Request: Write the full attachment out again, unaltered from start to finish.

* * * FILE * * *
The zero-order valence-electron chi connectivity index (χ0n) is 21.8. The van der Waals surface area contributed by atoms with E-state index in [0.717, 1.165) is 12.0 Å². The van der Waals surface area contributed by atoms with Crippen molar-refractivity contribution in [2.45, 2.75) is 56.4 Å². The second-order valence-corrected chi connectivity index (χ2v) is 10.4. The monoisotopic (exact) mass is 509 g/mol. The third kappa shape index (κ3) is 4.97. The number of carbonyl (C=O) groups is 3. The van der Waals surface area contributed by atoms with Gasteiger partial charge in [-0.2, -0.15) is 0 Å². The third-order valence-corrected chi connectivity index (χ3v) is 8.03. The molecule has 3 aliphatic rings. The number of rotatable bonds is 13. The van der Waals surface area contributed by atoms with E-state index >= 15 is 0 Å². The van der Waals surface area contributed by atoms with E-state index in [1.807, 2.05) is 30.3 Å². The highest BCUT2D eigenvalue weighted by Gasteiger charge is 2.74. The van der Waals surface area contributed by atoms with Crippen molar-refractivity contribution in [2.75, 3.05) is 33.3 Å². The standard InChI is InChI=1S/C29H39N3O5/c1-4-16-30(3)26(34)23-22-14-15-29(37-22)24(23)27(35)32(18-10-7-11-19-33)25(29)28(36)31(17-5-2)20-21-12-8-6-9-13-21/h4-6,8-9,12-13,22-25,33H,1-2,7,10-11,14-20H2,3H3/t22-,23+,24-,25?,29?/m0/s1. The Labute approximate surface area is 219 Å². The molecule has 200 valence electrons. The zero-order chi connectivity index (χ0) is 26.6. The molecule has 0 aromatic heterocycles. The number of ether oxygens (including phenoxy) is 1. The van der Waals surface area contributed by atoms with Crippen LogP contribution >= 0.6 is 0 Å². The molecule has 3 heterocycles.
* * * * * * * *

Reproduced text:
The zero-order valence-electron chi connectivity index (χ0n) is 21.8. The van der Waals surface area contributed by atoms with E-state index in [0.717, 1.165) is 12.0 Å². The van der Waals surface area contributed by atoms with Crippen molar-refractivity contribution in [2.45, 2.75) is 56.4 Å². The second-order valence-corrected chi connectivity index (χ2v) is 10.4. The monoisotopic (exact) mass is 509 g/mol. The third kappa shape index (κ3) is 4.97. The number of carbonyl (C=O) groups is 3. The van der Waals surface area contributed by atoms with Gasteiger partial charge in [-0.2, -0.15) is 0 Å². The third-order valence-corrected chi connectivity index (χ3v) is 8.03. The molecule has 3 aliphatic rings. The number of rotatable bonds is 13. The van der Waals surface area contributed by atoms with E-state index >= 15 is 0 Å². The van der Waals surface area contributed by atoms with E-state index in [1.807, 2.05) is 30.3 Å². The highest BCUT2D eigenvalue weighted by Gasteiger charge is 2.74. The van der Waals surface area contributed by atoms with Crippen molar-refractivity contribution in [2.75, 3.05) is 33.3 Å². The standard InChI is InChI=1S/C29H39N3O5/c1-4-16-30(3)26(34)23-22-14-15-29(37-22)24(23)27(35)32(18-10-7-11-19-33)25(29)28(36)31(17-5-2)20-21-12-8-6-9-13-21/h4-6,8-9,12-13,22-25,33H,1-2,7,10-11,14-20H2,3H3/t22-,23+,24-,25?,29?/m0/s1. The Labute approximate surface area is 219 Å². The molecule has 200 valence electrons. The zero-order chi connectivity index (χ0) is 26.6. The molecule has 0 aromatic heterocycles. The number of ether oxygens (including phenoxy) is 1. The van der Waals surface area contributed by atoms with Crippen LogP contribution >= 0.6 is 0 Å². The molecule has 3 heterocycles.